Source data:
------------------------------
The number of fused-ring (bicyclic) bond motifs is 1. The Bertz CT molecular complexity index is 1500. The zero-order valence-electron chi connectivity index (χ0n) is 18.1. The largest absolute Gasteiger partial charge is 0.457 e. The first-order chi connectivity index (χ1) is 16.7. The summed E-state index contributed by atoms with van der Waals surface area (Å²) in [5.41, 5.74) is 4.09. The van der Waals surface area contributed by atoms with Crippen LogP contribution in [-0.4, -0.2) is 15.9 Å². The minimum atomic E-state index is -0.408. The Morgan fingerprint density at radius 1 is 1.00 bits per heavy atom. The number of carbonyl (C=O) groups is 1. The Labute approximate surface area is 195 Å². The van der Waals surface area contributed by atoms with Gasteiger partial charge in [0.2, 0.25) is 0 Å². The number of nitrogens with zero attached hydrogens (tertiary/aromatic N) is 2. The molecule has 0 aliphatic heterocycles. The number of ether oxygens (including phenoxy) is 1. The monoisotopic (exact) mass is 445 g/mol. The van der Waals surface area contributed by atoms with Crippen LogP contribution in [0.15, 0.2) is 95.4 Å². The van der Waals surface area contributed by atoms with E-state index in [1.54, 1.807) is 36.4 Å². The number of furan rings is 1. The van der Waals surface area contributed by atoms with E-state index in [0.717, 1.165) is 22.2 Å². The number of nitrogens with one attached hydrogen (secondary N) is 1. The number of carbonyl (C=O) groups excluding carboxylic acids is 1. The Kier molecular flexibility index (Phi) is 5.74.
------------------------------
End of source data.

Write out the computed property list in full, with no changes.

The number of fused-ring (bicyclic) bond motifs is 1. The Bertz CT molecular complexity index is 1500. The zero-order valence-electron chi connectivity index (χ0n) is 18.1. The largest absolute Gasteiger partial charge is 0.457 e. The first-order chi connectivity index (χ1) is 16.7. The summed E-state index contributed by atoms with van der Waals surface area (Å²) in [5.41, 5.74) is 4.09. The van der Waals surface area contributed by atoms with Crippen LogP contribution in [-0.4, -0.2) is 15.9 Å². The minimum atomic E-state index is -0.408. The Morgan fingerprint density at radius 1 is 1.00 bits per heavy atom. The number of carbonyl (C=O) groups is 1. The Labute approximate surface area is 195 Å². The van der Waals surface area contributed by atoms with Gasteiger partial charge in [0.2, 0.25) is 0 Å². The number of nitrogens with zero attached hydrogens (tertiary/aromatic N) is 2. The molecule has 0 aliphatic heterocycles. The number of ether oxygens (including phenoxy) is 1. The monoisotopic (exact) mass is 445 g/mol. The van der Waals surface area contributed by atoms with Crippen LogP contribution in [0.15, 0.2) is 95.4 Å². The van der Waals surface area contributed by atoms with E-state index in [1.54, 1.807) is 36.4 Å². The number of furan rings is 1. The van der Waals surface area contributed by atoms with E-state index in [0.717, 1.165) is 22.2 Å². The number of nitrogens with one attached hydrogen (secondary N) is 1. The number of carbonyl (C=O) groups excluding carboxylic acids is 1. The Kier molecular flexibility index (Phi) is 5.74.